Deinopidae

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Deinopidae
Deinopis subrufa.jpg
Deinopis subrufa
Scientific classification
Kingdom: Animalia
Phylum: Arthropoda
Class: Arachnida
Order: Araneae
Suborder: Araneomorphae
Superfamily: Uloboroidea
Family: Deinopidae
C. L. Koch, 1850
Genera
Diversity
4 genera, 57 species
Distribution.deinopidae.1.png

The spider family Deinopidae consists of stick-like elongate spiders that build unusual webs that they suspend between the front legs. When prey approaches, the spider will stretch the net to two or three times its relaxed size and propel itself onto the prey, entangling it in the web. Because of this, they are also called net-casting spiders. Their excellent night-vision adapted posterior median eyes allow them to cast this net over potential prey items. These eyes are so large in comparison to the other six eyes that the spider seems to have only two eyes.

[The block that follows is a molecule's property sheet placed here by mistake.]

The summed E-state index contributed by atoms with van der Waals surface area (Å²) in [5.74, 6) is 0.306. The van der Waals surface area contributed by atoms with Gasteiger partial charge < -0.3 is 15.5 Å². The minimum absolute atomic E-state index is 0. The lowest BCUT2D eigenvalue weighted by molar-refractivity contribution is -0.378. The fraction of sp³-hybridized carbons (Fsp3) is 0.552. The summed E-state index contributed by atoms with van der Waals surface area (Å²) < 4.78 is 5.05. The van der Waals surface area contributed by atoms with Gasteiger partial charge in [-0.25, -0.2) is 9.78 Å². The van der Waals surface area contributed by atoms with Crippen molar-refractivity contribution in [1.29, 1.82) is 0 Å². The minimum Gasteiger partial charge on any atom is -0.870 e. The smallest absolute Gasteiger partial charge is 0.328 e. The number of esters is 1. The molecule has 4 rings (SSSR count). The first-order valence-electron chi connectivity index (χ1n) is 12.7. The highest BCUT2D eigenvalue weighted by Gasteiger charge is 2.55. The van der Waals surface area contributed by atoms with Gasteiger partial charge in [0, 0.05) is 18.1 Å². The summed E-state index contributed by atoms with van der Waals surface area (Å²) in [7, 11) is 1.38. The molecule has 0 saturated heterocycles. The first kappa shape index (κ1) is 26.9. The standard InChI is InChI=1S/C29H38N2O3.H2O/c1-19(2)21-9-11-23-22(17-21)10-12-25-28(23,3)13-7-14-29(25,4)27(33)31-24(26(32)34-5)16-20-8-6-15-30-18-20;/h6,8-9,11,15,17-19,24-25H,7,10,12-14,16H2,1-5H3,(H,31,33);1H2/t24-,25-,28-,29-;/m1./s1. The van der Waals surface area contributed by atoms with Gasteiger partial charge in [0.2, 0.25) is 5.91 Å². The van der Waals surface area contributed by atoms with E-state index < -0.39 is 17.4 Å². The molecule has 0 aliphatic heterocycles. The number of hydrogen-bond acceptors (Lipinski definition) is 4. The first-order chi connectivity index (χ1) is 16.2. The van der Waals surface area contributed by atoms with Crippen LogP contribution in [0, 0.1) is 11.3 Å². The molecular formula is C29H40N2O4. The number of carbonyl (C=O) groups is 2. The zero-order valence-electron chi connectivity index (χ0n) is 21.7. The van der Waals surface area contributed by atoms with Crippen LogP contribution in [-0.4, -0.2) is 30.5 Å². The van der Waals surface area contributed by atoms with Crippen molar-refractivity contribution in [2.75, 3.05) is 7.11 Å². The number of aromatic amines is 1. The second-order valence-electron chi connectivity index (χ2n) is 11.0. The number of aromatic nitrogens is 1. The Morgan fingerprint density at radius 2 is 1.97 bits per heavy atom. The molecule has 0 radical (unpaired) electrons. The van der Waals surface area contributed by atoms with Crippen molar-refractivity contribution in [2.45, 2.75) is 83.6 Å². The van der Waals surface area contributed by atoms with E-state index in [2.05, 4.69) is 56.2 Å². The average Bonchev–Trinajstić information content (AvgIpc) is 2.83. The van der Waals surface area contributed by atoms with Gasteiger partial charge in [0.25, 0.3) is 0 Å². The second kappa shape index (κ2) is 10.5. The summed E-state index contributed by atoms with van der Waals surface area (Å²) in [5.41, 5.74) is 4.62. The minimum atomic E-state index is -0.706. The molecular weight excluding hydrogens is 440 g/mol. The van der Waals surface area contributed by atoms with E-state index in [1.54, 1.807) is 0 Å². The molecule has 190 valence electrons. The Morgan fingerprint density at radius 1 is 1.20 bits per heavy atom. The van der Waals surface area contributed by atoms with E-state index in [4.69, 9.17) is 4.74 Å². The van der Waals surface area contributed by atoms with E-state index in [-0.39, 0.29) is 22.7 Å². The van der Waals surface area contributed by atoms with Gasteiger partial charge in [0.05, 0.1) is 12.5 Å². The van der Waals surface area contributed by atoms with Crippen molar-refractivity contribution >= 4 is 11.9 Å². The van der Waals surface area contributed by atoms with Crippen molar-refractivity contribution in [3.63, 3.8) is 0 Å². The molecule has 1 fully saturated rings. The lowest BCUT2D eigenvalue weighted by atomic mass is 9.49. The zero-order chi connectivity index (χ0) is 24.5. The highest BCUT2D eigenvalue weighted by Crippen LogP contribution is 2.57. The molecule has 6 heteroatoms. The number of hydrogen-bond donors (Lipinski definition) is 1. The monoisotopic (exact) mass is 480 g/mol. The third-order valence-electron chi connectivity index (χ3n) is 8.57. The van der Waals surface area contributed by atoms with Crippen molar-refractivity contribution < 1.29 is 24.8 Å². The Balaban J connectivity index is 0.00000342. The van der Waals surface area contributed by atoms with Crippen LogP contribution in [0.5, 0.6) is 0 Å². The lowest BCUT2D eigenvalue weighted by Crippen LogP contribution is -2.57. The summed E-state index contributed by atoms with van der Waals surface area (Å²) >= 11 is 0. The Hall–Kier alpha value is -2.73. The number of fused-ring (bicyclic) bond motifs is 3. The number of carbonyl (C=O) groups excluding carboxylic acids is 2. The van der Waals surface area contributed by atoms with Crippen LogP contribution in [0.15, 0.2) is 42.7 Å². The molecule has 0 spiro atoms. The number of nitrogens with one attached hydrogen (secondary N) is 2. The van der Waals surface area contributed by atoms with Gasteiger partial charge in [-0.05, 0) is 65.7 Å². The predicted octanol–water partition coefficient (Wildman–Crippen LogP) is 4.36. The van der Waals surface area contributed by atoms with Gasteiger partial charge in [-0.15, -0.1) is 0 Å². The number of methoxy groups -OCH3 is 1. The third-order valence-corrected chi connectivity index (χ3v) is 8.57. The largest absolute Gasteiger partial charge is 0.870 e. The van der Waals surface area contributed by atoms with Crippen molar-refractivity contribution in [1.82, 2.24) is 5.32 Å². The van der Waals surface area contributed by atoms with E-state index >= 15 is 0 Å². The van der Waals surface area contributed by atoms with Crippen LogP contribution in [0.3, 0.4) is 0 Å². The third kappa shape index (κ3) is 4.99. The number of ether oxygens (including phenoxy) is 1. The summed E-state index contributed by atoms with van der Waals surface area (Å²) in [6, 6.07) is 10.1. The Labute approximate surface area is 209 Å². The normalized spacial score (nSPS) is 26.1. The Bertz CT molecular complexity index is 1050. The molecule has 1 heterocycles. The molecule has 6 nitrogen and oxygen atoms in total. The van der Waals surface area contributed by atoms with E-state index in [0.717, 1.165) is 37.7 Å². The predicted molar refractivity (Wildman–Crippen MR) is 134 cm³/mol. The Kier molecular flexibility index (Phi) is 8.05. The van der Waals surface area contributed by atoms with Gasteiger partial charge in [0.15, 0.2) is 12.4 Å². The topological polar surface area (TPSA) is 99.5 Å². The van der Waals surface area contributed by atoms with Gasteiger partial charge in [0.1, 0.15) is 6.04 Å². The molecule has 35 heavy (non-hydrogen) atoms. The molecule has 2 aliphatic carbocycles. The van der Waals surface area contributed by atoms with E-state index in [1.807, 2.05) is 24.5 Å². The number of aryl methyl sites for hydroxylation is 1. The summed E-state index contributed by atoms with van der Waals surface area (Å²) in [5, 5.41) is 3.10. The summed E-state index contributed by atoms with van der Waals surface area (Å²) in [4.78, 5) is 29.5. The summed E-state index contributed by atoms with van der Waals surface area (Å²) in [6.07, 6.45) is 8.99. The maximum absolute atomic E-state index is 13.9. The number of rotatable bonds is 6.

The genus Deinopis is the best known in this family. Spiders in this genus are also called ogre-faced spiders, due to the imagined similarity between their appearance and that of the mythological creature, the ogre. It is distributed nearly worldwide in the tropics, from Australia to Africa and the Americas. In Florida, Deinopis often hangs upside-down from a silk line under palmetto fronds during the day. It emerges at night to practice its unusual prey capture method on invertebrate prey.

The genus Menneus is also known as "humped-back spider", and Avellopsis as "camel-backed spider".

The entire family is cribellate.[1]

Genera[edit]

See also[edit]

References[edit]

  1. ^ Coddington, J.A. & Levi, H.W. (1991). Systematics and Evolution of Spiders (Araneae). Annu. Rev. Ecol. Syst. 22:565-592

External links[edit]